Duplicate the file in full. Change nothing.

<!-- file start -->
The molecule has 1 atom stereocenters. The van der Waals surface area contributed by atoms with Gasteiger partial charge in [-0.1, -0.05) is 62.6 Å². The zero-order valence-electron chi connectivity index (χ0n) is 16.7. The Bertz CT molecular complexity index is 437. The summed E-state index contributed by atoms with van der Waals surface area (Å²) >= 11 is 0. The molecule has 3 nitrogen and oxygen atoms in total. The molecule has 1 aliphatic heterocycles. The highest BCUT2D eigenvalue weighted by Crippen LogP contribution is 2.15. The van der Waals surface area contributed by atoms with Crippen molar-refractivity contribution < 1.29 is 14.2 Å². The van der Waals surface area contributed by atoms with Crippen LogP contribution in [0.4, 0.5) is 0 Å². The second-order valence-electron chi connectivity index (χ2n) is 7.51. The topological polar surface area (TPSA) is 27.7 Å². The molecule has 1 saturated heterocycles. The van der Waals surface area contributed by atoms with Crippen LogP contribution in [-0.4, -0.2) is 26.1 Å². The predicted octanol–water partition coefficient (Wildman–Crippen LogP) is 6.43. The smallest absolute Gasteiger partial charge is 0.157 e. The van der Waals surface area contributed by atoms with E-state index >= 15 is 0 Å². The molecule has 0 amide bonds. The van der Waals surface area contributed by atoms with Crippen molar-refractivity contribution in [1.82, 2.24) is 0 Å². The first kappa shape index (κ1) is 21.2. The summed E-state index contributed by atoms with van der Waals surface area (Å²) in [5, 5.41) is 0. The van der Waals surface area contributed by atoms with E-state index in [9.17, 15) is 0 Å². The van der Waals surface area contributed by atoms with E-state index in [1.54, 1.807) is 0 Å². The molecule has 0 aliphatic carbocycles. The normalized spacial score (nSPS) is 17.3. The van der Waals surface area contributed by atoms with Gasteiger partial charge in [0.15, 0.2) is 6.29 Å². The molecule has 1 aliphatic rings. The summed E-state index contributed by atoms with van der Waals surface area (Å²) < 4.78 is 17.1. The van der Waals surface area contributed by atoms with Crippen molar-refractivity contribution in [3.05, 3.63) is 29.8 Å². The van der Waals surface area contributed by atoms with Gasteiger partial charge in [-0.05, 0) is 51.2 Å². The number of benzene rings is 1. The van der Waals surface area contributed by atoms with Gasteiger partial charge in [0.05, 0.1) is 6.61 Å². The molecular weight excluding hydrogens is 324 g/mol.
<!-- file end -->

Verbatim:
The molecule has 1 atom stereocenters. The van der Waals surface area contributed by atoms with Gasteiger partial charge in [-0.1, -0.05) is 62.6 Å². The zero-order valence-electron chi connectivity index (χ0n) is 16.7. The Bertz CT molecular complexity index is 437. The summed E-state index contributed by atoms with van der Waals surface area (Å²) >= 11 is 0. The molecule has 3 nitrogen and oxygen atoms in total. The molecule has 1 aliphatic heterocycles. The highest BCUT2D eigenvalue weighted by Crippen LogP contribution is 2.15. The van der Waals surface area contributed by atoms with Crippen molar-refractivity contribution < 1.29 is 14.2 Å². The van der Waals surface area contributed by atoms with Crippen LogP contribution in [0.4, 0.5) is 0 Å². The second-order valence-electron chi connectivity index (χ2n) is 7.51. The topological polar surface area (TPSA) is 27.7 Å². The molecule has 1 saturated heterocycles. The van der Waals surface area contributed by atoms with Crippen LogP contribution in [-0.4, -0.2) is 26.1 Å². The predicted octanol–water partition coefficient (Wildman–Crippen LogP) is 6.43. The smallest absolute Gasteiger partial charge is 0.157 e. The van der Waals surface area contributed by atoms with E-state index >= 15 is 0 Å². The molecule has 0 amide bonds. The van der Waals surface area contributed by atoms with Crippen molar-refractivity contribution in [1.82, 2.24) is 0 Å². The first kappa shape index (κ1) is 21.2. The summed E-state index contributed by atoms with van der Waals surface area (Å²) in [5, 5.41) is 0. The van der Waals surface area contributed by atoms with E-state index in [9.17, 15) is 0 Å². The van der Waals surface area contributed by atoms with E-state index in [1.54, 1.807) is 0 Å². The molecule has 0 aliphatic carbocycles. The normalized spacial score (nSPS) is 17.3. The van der Waals surface area contributed by atoms with Gasteiger partial charge in [0.15, 0.2) is 6.29 Å². The molecule has 1 aliphatic rings. The summed E-state index contributed by atoms with van der Waals surface area (Å²) < 4.78 is 17.1. The van der Waals surface area contributed by atoms with Crippen molar-refractivity contribution in [3.05, 3.63) is 29.8 Å². The van der Waals surface area contributed by atoms with Gasteiger partial charge in [-0.05, 0) is 51.2 Å². The number of benzene rings is 1. The van der Waals surface area contributed by atoms with Gasteiger partial charge in [0.05, 0.1) is 6.61 Å². The molecular weight excluding hydrogens is 324 g/mol.